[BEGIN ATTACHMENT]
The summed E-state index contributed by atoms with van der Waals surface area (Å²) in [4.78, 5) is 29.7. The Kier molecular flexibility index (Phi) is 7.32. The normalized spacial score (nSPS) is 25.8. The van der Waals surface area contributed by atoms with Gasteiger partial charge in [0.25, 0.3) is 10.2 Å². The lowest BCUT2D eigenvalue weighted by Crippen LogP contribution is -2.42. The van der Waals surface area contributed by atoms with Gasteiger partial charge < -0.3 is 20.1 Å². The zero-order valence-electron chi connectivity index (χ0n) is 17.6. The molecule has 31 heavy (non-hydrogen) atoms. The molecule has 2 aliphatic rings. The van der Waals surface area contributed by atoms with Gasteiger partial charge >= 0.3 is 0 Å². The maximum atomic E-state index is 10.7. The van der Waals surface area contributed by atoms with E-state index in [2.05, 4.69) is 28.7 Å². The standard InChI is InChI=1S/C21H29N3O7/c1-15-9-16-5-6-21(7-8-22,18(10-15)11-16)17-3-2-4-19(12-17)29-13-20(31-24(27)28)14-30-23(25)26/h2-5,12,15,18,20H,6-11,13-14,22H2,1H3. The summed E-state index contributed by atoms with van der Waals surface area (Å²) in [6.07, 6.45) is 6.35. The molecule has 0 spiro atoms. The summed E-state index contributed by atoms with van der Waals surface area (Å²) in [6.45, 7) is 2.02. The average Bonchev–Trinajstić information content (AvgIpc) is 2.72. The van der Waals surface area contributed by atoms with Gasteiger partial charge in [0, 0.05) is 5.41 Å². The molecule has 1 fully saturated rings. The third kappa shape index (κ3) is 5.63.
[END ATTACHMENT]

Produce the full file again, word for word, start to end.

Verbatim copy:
The summed E-state index contributed by atoms with van der Waals surface area (Å²) in [4.78, 5) is 29.7. The Kier molecular flexibility index (Phi) is 7.32. The normalized spacial score (nSPS) is 25.8. The van der Waals surface area contributed by atoms with Gasteiger partial charge in [0.25, 0.3) is 10.2 Å². The lowest BCUT2D eigenvalue weighted by Crippen LogP contribution is -2.42. The van der Waals surface area contributed by atoms with Gasteiger partial charge < -0.3 is 20.1 Å². The zero-order valence-electron chi connectivity index (χ0n) is 17.6. The molecule has 31 heavy (non-hydrogen) atoms. The molecule has 2 aliphatic rings. The van der Waals surface area contributed by atoms with Gasteiger partial charge >= 0.3 is 0 Å². The maximum atomic E-state index is 10.7. The van der Waals surface area contributed by atoms with E-state index in [2.05, 4.69) is 28.7 Å². The standard InChI is InChI=1S/C21H29N3O7/c1-15-9-16-5-6-21(7-8-22,18(10-15)11-16)17-3-2-4-19(12-17)29-13-20(31-24(27)28)14-30-23(25)26/h2-5,12,15,18,20H,6-11,13-14,22H2,1H3. The summed E-state index contributed by atoms with van der Waals surface area (Å²) in [6.07, 6.45) is 6.35. The molecule has 0 spiro atoms. The summed E-state index contributed by atoms with van der Waals surface area (Å²) in [6.45, 7) is 2.02. The average Bonchev–Trinajstić information content (AvgIpc) is 2.72. The van der Waals surface area contributed by atoms with Gasteiger partial charge in [0, 0.05) is 5.41 Å². The molecule has 1 fully saturated rings. The third kappa shape index (κ3) is 5.63.